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Active surveillance of chemotherapy-related symptom burden in ambulatory cancer patients via the implementation of electronic patient-reported outcomes and sensor-enabled vital signs capture: protocol for a decentralised feasibility pilot study

Por: Offodile · A. C. · DiBrito · S. R. · Finder · J. P. · Shete · S. · Jain · S. · Delgado · D. A. · Miller · C. J. · Davidson · E. · Overman · M. J. · Peterson · S. K.
Introduction

Remote patient monitoring (RPM) has emerged as a potential avenue for optimising the management of symptoms in patients undergoing chemotherapy. However, RPM is a complex, multilevel intervention with technology, workflow, contextual and patient experience components. The purpose of this pilot study is to determine the feasibility of RPM protocol implementation with respect to decentralised recruitment, patient retention, adherence to reporting recommendations, RPM platform usability and patient experience in ambulatory cancer patients at high risk for chemotherapy-related symptoms.

Methods and analysis

This protocol describes a single-arm decentralised feasibility pilot study of technology-enhanced outpatient symptom management system in patients with gastrointestinal and thoracic cancer receiving chemotherapy and cancer care at a single site (MD Anderson Cancer Center, Houston Texas). An anticipated total of 25 patients will be recruited prior to the initiation of chemotherapy and provided with a set of validated questionnaires at enrollment and after our 1-month feasibility pilot trial period. Our intervention entails the self-reporting of symptoms and vital signs via a HIPAA-compliant, secure tablet interface that also enables (1) the provision of self-care materials to patients, (2) generation of threshold alerts to a dedicated call-centre and (3) videoconferencing. Vital sign information (heart rate, blood pressure, pulse, oxygen saturation, weight and temperature) will be captured via Bluetooth-enabled biometric monitoring devices which are integrated with the tablet interface. Protocolised triage and management of symptoms will occur in response to the alerts. Feasibility and acceptability metrics will characterise our recruitment process, protocol adherence, patient retention and usability of the RPM platform. We will also document the perceived effectiveness of our intervention by patients.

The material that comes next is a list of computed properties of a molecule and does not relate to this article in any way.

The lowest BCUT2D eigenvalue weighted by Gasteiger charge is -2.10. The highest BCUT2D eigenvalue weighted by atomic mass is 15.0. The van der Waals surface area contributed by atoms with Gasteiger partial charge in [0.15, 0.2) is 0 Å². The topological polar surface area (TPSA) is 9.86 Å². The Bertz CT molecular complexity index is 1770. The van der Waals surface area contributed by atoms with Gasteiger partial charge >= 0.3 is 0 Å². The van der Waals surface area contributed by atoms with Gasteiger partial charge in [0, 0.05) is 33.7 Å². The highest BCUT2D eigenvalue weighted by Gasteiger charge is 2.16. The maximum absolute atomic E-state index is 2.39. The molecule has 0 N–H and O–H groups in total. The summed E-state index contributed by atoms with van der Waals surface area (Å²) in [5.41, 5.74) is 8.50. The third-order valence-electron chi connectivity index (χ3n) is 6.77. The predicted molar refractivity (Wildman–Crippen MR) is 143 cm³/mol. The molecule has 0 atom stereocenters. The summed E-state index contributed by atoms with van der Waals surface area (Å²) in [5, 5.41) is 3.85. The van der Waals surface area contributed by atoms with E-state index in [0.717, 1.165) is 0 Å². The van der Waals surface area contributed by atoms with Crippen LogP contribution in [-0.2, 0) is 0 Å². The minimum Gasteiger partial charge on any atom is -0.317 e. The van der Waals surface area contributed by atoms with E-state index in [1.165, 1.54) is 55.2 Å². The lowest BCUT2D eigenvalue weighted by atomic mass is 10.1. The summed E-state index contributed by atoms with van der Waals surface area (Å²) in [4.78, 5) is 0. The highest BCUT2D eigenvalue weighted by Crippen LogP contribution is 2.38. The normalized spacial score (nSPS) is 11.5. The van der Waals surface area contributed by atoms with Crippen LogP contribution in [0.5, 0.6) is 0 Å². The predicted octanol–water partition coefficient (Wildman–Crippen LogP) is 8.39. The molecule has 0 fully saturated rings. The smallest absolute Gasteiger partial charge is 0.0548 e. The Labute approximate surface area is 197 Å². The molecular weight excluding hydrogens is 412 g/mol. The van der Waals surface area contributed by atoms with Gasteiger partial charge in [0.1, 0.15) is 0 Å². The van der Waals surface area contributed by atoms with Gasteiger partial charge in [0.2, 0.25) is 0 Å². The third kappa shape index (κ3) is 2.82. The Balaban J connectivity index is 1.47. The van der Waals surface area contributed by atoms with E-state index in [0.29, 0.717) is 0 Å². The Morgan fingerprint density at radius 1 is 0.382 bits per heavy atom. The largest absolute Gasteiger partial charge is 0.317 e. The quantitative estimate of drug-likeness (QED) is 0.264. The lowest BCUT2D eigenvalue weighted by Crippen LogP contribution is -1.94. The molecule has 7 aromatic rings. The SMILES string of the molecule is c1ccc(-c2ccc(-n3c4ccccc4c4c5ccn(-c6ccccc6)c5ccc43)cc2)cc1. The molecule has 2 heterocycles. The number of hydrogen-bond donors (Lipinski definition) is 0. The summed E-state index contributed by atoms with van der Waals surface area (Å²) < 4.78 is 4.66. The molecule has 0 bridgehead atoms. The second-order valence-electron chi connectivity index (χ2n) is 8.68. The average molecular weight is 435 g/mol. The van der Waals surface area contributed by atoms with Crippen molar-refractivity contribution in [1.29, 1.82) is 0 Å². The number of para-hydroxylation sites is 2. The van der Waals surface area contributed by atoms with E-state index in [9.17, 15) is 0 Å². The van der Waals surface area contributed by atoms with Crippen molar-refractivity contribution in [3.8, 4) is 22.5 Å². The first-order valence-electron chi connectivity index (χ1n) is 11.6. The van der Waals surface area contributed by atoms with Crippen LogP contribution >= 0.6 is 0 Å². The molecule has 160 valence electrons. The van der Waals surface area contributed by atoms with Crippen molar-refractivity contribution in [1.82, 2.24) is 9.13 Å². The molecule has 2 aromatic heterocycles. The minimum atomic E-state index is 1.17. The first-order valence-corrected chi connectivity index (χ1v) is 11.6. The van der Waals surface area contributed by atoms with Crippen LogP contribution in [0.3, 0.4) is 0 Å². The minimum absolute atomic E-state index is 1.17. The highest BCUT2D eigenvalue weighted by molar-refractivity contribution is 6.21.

Ethics and dissemination

This study has been granted approval by the institutional review board of MD Anderson Cancer Center. We anticipate dissemination of our pilot and subsequent effectiveness trial results via presentations at national conferences and peer-reviewed publications in the relevant medical journals. Our results will also be made available to cancer survivors, their caregivers and hospital administration.

Trial registration number

NCI202107464.

Associations of statin use with 30-day adverse outcomes among 4 801 406 US Veterans with and without SARS-CoV-2: an observational cohort study

Por: Wander · P. L. · Lowy · E. · Beste · L. A. · Tulloch-Palomino · L. · Korpak · A. · Peterson · A. C. · Kahn · S. E. · Danaei · G. · Boyko · E. J.
Objective

To estimate associations of statin use with hospitalisation, intensive care unit (ICU) admission and mortality at 30 days among individuals with and without a positive test for SARS-CoV-2.

Design

Retrospective cohort study.

Setting

US Veterans Health Administration (VHA).

Participants

All veterans receiving VHA healthcare with ≥1 positive nasal swab for SARS-CoV-2 between 1 March 2020 and 10 March 2021 (cases; n=231 154) and a comparator group of controls comprising all veterans who did not have a positive nasal swab for SARS-CoV-2 but who did have ≥1 clinical lab test performed during the same time period (n=4 570 252).

Main outcomes

Associations of: (1) any statin use, (2) use of specific statins or (3) low-intensity/moderate-intensity versus high-intensity statin use at the time of positive nasal swab for SARS-CoV-2 (cases) or result of clinical lab test (controls) assessed from pharmacy records with hospitalisation, ICU admission and death at 30 days. We also examined whether associations differed between individuals with and without a positive test for SARS-CoV-2.

Results